Injected drug can help fight against osteoporosis in women

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Injected drug can help fight against osteoporosis in women

According to latest finding, abaloparatide appears to reduce bone fractures better than the current drug Forteo and placebo in postmenopausal women with osteoporosis.. This investigational drug abaloparatide-subcutaneous (SC) increase bone mineral density in postmenopausal women with osteoporosis and reduce their risk of vertebral and nonvertebral fractures.

In phase III trial, researchers found that vertebral fractures occurred less frequently in the two treatment groups than in the placebo group. The researchers notified that patients who received abaloparatide treatment had fewer 0.58% spine fractures during the study period vs 0.84% in the teriparatide (Forteo) group and 4.22% in the placebo group. Similarly, upon comparison of abaloparatide the incidence rate for non-vertebral fracture was lower (2.7%) for abaloparatide group whereas it was slightly higher (3.3%) in the teroparatide group, with the highest (4.7%) being in placebo group.

Based on 2010 U.S. Census data, a study estimated the prevalence of osteoporosis among women 50 to 69 years of age in 3 million population. Over the course of 18 months, researchers administered injections of abaloparatide, teriparatide, or placebo to nearly 2500 female participants with an average age of 69. Around 2000 of them completed the study, bone mineral density is more with abaloparatide than placebo and this study was recently published in JAMA.     

Additionally, hypercalcemia (abnormally high levels of calcium in the blood) was observed in 3% fewer of those on the abaloparatide treatment than on teriparatide (6%). There was no difference among the groups in other serious side effects, such as nausea and heart palpations.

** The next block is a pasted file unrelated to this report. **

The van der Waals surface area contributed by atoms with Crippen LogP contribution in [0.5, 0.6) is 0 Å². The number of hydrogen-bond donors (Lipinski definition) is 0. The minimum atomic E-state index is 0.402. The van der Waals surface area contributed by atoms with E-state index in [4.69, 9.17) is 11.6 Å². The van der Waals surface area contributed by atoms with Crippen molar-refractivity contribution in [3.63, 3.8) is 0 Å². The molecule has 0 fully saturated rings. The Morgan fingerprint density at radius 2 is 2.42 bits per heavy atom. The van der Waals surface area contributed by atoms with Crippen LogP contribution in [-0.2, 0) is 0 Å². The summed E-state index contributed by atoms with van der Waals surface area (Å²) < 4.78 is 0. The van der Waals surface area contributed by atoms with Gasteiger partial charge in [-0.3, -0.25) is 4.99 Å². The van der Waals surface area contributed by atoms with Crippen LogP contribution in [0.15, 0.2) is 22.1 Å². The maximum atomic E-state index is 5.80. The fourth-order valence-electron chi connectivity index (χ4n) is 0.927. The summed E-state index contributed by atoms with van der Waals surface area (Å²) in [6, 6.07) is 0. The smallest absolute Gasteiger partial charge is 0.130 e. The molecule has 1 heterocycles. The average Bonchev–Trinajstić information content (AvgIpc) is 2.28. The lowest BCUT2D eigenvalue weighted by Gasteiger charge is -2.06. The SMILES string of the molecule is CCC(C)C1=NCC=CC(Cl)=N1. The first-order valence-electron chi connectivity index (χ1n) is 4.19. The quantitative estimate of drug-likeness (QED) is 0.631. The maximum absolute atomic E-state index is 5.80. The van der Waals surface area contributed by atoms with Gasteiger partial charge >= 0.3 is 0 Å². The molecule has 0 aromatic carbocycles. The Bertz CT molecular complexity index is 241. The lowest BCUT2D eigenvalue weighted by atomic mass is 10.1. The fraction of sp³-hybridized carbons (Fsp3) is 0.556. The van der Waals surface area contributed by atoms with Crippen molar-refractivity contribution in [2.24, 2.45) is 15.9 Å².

An editorial accompanying the study said which drug is selected may be less important than identifying and starting an approved treatment. "The bar is high for any preventive treatment -- in the efforts to prevent a fracture that may or may not ever occur, prescribers do not want to prescribe a therapy that causes a new problem. The way forward for fracture prevention involves not only the development of better therapies and easier delivery systems, but also improved adoption of existing osteoporosis therapies for patients with prior fractures and minimization of adverse effects, particularly those associated with long-term use," the editorial said.

Source:

Journal of the American Medical Association

Link to the source:

https://www.drugs.com/news/injected-may-help-fight-osteoporosis-women-62...

Original title of article:

Injected Drug May Help Fight Osteoporosis in Women

Authors:

Dr. Paul Miller

Journal of the American Medical Association
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